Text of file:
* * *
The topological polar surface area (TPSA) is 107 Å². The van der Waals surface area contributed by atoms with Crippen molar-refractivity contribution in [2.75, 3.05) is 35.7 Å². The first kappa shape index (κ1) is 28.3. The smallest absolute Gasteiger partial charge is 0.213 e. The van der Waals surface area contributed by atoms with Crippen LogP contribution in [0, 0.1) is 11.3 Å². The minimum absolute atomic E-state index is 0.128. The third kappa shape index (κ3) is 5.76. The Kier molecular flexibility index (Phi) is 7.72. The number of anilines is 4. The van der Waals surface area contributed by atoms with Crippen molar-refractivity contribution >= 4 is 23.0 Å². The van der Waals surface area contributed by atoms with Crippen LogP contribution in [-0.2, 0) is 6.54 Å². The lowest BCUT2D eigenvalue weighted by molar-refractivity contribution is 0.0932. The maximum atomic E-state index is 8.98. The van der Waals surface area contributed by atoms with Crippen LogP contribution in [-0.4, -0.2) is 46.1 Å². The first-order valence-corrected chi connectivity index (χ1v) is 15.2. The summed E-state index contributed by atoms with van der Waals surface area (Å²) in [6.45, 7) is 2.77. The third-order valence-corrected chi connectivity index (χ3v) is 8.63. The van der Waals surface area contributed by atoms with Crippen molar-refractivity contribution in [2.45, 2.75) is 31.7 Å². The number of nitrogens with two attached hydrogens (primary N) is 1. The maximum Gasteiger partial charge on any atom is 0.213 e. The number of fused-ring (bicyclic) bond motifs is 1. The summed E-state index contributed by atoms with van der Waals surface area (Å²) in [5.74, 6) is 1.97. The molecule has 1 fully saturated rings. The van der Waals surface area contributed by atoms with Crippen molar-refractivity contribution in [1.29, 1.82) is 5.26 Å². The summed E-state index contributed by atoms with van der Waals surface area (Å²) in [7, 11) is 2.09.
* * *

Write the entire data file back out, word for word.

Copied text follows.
The topological polar surface area (TPSA) is 107 Å². The van der Waals surface area contributed by atoms with Crippen molar-refractivity contribution in [2.75, 3.05) is 35.7 Å². The first kappa shape index (κ1) is 28.3. The smallest absolute Gasteiger partial charge is 0.213 e. The van der Waals surface area contributed by atoms with Crippen LogP contribution in [0, 0.1) is 11.3 Å². The minimum absolute atomic E-state index is 0.128. The third kappa shape index (κ3) is 5.76. The Kier molecular flexibility index (Phi) is 7.72. The number of anilines is 4. The van der Waals surface area contributed by atoms with Crippen molar-refractivity contribution >= 4 is 23.0 Å². The van der Waals surface area contributed by atoms with Crippen LogP contribution in [-0.2, 0) is 6.54 Å². The lowest BCUT2D eigenvalue weighted by molar-refractivity contribution is 0.0932. The maximum atomic E-state index is 8.98. The van der Waals surface area contributed by atoms with Crippen LogP contribution in [-0.4, -0.2) is 46.1 Å². The first-order valence-corrected chi connectivity index (χ1v) is 15.2. The summed E-state index contributed by atoms with van der Waals surface area (Å²) in [6.45, 7) is 2.77. The third-order valence-corrected chi connectivity index (χ3v) is 8.63. The van der Waals surface area contributed by atoms with Crippen molar-refractivity contribution in [2.45, 2.75) is 31.7 Å². The number of nitrogens with two attached hydrogens (primary N) is 1. The maximum Gasteiger partial charge on any atom is 0.213 e. The number of fused-ring (bicyclic) bond motifs is 1. The summed E-state index contributed by atoms with van der Waals surface area (Å²) in [5.74, 6) is 1.97. The molecule has 1 fully saturated rings. The van der Waals surface area contributed by atoms with Crippen molar-refractivity contribution in [1.29, 1.82) is 5.26 Å². The summed E-state index contributed by atoms with van der Waals surface area (Å²) in [7, 11) is 2.09.